Fossil Free Pitt presses for divestment by April

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Fossil Free Pitt presses for divestment by April

Fossil Free Pitt has formally called on the University to divest from fossil fuels by April 2020.

Fossil Free Pitt has formally called on the University to divest from fossil fuels by April 2020.

Photo courtesy of Fossil Free Pitt

Fossil Free Pitt has formally called on the University to divest from fossil fuels by April 2020.

Photo courtesy of Fossil Free Pitt

Photo courtesy of Fossil Free Pitt

Fossil Free Pitt has formally called on the University to divest from fossil fuels by April 2020.

By Elise Lavallee and Emily Wolfe

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The University of California system voted on Sept. 17 to divest completely from fossil fuels by the end of the month. The decision prompted the students who lead the Fossil Free Pitt Coalition — which has worked for years to convince Pitt to do the same — to say Pitt is out of excuses.

About 10 students from the group drove to Johnstown for Friday’s Board of Trustees meeting, where they interrupted Chancellor Patrick Gallagher’s report to demand the board vote on divesting from fossil fuels at its meeting on Feb. 28, 2020.

Eva Tansky Blum, the chairperson of the board, told the group its request needed to come through the proper channels. But Anaïs Peterson, a member of the coalition and executive vice president of Student Government Board, said Monday that the group has tried those channels without success. The group collected several thousand signatures on a petition to divest and, last year, helped pass a student referendum with the same goal in mind.

“We’ve been around since 2014 and we have been desperately trying to use the channels the University has set out for us and we have gotten nowhere,” Peterson said.

The University of California system said in a Sept. 17 Los Angeles Times op-ed that its decision was a financial one, writing that continuing to invest in fossil fuels is a “financial risk.”

The coalition said the UC system’s decision, and recent research, hurt the University’s arguments that divesting from fossil industries creates a financial risk.

“Pitt has told us there was not a strong enough moral argument, they told us there wasn’t a strong enough economic argument, they told us it was too hard,” Peterson said. “Every single one of their arguments has been proven wrong.”

The coalition said in a letter the disruptors read to administrators that if the University doesn’t meet the group’s demand, its members will take “appropriate action.”

Peterson did not say what action the coalition plans to take if the University doesn’t hold the vote or votes not to divest, but she said the group believes its efforts will be successful.

“We are making sure the University understands we are not going away, we are not going to weaken, and we are not going to give up until Pitt divests,” Peterson said in an email. “We will not be silent or complicit as the administration runs this University like a corporation. The University of Pittsburgh should be accountable to its students over all else and we will work until that happens.”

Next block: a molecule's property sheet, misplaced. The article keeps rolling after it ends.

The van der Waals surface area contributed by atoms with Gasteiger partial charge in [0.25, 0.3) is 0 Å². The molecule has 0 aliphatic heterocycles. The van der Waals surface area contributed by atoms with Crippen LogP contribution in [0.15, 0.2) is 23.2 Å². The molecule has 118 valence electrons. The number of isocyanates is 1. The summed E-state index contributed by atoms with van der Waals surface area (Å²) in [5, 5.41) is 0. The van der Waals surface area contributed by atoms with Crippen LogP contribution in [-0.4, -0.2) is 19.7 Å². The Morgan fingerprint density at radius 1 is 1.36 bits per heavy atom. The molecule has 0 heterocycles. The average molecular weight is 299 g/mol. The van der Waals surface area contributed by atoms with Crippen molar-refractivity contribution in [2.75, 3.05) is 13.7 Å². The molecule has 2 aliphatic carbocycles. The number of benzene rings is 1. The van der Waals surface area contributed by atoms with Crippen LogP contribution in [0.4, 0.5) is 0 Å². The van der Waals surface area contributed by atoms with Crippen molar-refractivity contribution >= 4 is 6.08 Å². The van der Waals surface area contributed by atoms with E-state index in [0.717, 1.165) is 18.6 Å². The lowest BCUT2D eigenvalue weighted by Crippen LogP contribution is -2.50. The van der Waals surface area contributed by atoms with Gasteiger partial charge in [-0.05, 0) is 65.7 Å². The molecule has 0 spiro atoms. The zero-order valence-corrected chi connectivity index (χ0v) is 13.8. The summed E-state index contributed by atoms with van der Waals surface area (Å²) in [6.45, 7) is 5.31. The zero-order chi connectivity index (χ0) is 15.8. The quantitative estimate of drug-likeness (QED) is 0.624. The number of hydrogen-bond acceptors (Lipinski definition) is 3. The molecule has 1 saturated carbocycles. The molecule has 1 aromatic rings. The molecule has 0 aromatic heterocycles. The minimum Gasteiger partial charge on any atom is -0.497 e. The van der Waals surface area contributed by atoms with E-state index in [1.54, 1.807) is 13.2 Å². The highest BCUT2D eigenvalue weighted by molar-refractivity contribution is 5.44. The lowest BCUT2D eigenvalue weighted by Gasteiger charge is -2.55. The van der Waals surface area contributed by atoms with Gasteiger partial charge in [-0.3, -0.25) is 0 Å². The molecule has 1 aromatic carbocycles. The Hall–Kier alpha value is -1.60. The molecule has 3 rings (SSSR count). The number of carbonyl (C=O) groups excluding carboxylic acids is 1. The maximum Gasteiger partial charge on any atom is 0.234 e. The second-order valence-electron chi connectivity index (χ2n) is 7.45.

Gallagher announced in August that Pitt would work to develop socially responsible investing strategies for its endowment. The decision came after the July release of a University committee report, which recommended that the University consider “the importance of the social issue to the University community” while pursuing SRI strategies.

Coalition members released a statement at the time which said they appreciated the steps Gallagher was taking, but were disappointed that he did not specifically name fossil fuel divestment in his announcement.

“Our chief financial officer is working toward the goal of presenting the environmental, social and governance criteria to the investment committee of the Board of Trustees for consideration by February,” Pitt spokesperson Kevin Zwick told the Pittsburgh Post-Gazette Monday.

At the board meeting, the coalition read a letter to the board formally calling for the February vote and for the University to divest completely by April 2020. According to the letter, Fossil Free Pitt has worked to make the University aware of the negative impacts investing in fossil fuels can have on climate and local communities.

“For six years we have presented the data, the facts, the stories of people whose lives have been destroyed by this toxic industry, and for six years you have said that is not reason enough,” the letter reads. “It isn’t enough that children in Greene County are dying of rare cancers. It isn’t enough that our air and water are poisoned? It isn’t enough that we are facing a worldwide climate catastrophe. What would be enough for you?”

Fossil Free Pitt is collecting student signatures on the letter in a Google Form online, which the group is circulating along with video of its disruption of the meeting.

 

 

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